Native American Mermaids: Nibiinaabe

Published on October 30, 2012 by Casey

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Native American Mermaids: Nibiinaabe

Name: Nibiinaabe

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Tribal affiliation: Ojibway, Algonquin, Potawatomi, Menominee

Alternate spellings: Nibinabe, Nibanaba, Nibanabe, Ne-bo-na-bee, Niba Nabais, Nebaunaube, Negaunabe. The plural form is Nibiinaabeg (also spelled Neebananbaig or Ne-ban-a-baig.) Nibiinabekwe is a feminine form of the same word.

Pronunciation: Varies by dialect: usually nih-bee-nah-bay

Type: Little people, mermaids, nature spirits

Related figures in other tribes: Lampeqin (Passamaquoddy), Halfway People (Mi’kmaq)

The Nibiinaabe are a race of water sprites from Anishinabe folklore. They are usually described as being shaped like mermaids, with human torsos and fish tails. They are said to be frightened off by loud noises.

Mermaids are also used as a clan symbol in the Ojibwe tribe (whose Mermaid Clan and its totem are called Nibiinaabe or Nibanaba.)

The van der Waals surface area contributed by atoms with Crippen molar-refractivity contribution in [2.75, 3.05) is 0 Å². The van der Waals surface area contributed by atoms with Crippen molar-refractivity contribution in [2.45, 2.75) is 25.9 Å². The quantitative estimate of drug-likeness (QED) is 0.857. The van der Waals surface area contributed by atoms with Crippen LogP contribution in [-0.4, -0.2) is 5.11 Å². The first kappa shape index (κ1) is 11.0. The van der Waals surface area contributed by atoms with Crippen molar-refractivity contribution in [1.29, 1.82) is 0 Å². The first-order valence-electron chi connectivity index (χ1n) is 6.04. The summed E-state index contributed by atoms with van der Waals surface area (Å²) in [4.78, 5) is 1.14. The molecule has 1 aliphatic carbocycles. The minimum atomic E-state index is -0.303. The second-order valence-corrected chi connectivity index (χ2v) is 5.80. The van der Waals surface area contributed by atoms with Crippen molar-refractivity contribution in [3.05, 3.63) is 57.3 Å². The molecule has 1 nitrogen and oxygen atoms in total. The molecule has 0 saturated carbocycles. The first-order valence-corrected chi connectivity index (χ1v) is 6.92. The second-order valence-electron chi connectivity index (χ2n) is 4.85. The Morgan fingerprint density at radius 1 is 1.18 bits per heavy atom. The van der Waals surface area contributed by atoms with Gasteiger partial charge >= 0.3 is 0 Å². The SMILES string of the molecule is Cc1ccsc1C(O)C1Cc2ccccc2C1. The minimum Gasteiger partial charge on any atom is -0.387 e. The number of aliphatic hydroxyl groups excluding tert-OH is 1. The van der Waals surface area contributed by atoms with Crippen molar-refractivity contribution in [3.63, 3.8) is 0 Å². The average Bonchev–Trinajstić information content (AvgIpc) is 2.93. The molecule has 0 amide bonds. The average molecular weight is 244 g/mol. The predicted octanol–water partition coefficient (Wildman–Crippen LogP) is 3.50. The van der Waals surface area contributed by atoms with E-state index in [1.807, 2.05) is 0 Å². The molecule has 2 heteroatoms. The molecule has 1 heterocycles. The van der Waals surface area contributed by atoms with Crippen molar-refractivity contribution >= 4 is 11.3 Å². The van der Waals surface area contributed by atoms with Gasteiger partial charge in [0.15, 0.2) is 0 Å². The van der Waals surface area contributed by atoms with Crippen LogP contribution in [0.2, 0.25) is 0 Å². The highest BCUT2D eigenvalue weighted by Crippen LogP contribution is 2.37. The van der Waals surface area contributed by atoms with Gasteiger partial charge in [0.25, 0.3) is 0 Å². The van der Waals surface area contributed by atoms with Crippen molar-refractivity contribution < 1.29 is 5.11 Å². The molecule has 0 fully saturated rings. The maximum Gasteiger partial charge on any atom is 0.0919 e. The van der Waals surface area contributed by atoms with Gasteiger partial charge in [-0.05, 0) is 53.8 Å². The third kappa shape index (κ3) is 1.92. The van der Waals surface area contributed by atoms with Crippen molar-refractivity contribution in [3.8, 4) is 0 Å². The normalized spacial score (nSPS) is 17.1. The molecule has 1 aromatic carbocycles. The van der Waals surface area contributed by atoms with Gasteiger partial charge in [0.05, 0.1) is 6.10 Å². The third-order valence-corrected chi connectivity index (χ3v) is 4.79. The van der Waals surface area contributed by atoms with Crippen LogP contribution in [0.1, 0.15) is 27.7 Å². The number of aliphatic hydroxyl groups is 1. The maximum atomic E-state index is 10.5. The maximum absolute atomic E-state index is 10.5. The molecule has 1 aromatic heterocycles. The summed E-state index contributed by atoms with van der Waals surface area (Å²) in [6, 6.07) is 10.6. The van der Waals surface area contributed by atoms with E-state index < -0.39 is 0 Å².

Source: native-languages Unabridged
Based on the collective work of, © 2015 Native American Encyclopedia.
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American Psychological Association (APA):

Native American Mermaids: Nibiinaabe Unabridged. Retrieved May 22, 2015, from website:

Chicago Manual Style (CMS):

Native American Mermaids: Nibiinaabe Unabridged. Native American Encyclopedia (accessed: May 22, 2015).

Modern Language Association (MLA):

"Native American Mermaids: Nibiinaabe" Unabridged. Native American Encyclopedia 22 May. 2015. <>.

Institute of Electrical and Electronics Engineers (IEEE):, "Native American Mermaids: Nibiinaabe" in Unabridged. Source location: Native American Encyclopedia Available: Accessed: May 22, 2015.

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    title = { Unabridged},
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    day = 22,
    year = 2015,
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